The American Dream

One of the core values of Villanova, as an Augustinian university founded on the teachings of St. Augustine, is that students and faculty learn from each other. As you imagine yourself as a member of the Villanova community, what is one lesson that you have learned in your life that you will want to share with others?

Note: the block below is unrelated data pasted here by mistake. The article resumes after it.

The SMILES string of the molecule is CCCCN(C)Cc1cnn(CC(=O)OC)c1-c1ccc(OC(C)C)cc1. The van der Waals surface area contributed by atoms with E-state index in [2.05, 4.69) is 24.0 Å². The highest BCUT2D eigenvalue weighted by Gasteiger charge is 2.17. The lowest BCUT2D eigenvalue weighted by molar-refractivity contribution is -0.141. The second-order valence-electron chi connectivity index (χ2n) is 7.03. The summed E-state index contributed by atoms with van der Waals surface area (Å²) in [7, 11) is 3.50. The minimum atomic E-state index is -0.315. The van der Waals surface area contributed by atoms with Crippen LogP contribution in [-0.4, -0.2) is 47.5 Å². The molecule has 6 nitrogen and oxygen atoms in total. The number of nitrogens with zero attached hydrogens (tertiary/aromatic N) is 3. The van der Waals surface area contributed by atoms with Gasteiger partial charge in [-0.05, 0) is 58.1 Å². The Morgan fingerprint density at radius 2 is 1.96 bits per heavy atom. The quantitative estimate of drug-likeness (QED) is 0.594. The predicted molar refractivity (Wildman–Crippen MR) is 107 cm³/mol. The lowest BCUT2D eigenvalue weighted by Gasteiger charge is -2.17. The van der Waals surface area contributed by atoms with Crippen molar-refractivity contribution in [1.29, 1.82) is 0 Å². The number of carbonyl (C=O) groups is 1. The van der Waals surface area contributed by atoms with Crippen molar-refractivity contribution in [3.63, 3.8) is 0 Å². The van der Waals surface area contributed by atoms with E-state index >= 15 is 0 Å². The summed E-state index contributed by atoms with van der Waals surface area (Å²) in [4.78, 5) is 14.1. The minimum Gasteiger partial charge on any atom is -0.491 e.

3, 2, 1, and the final whistle blew! The basketball game was over and we had won in overtime! My team from Central Bucks had beaten all of my friends from Council Rock, an unbelievable upset. A good friend and coach, Irv Magill, gave me the opportunity to go to Delaware to play in the Tri-State Maccabi Games for Central Bucks in 2003, and it was an experience I will never forget. Practice, practice, practice, and more practice. I traveled about an hour two times a week for a few months to participate in a two hour long practice for this team. It was essential for me to make a full commitment to this team because each practice we had together was crucial to our success. I learned the importance of team and how every member needs to give their best effort in order for the team to work as a whole. I learned the importance of working together to achieve a common goal. I put every ounce of effort that I possibly could into this team. They say “practice makes perfect” and although our team was far from perfect, the dedication that we put forth into making ourselves better paid dividends. “Quality is better than quantity.” Our team was dependent on this statement. Although the skill level of our team was fairly low, we had one advantage over every other team in the tournament; we had the best coach and we knew it. Irv’s knowledge and ability to teach is extraordinary and was why we were able to have any sort of success at the Maccabi Games. Through Irv, I not only learned a lot about the game of basketball, but I learned a lot about life and the importance to always try your best at whatever you do. I also learned that there is always someone better than you that can teach you as long as you’re willing to learn. You may not be the best at something, but if you work hard and put your hard work to use, anything is possible. The “American Dream.” The idea that presented with the opportunity this great country of ours gives us, we can overcome all obstacles, break through all barriers, and achieve anything we put our minds to. Yes, my journey to the Maccabi Games may be an extremely scaled version of this idea, but it fits the mold. We were extreme underdogs (probably the worst team in our age group), but we practiced so hard and were taught so well that we pulled though and were victorious. I may have been just twelve years old but I learned an extremely important lesson. It’s this lesson that’s given me my drive to do well in middle school and high school, and it’s this drive that will make me continue to succeed in college and in the workplace. This is what I want to teach others. The “American Dream” (or some form of it) is out there; you just need to have that dream and go after it.

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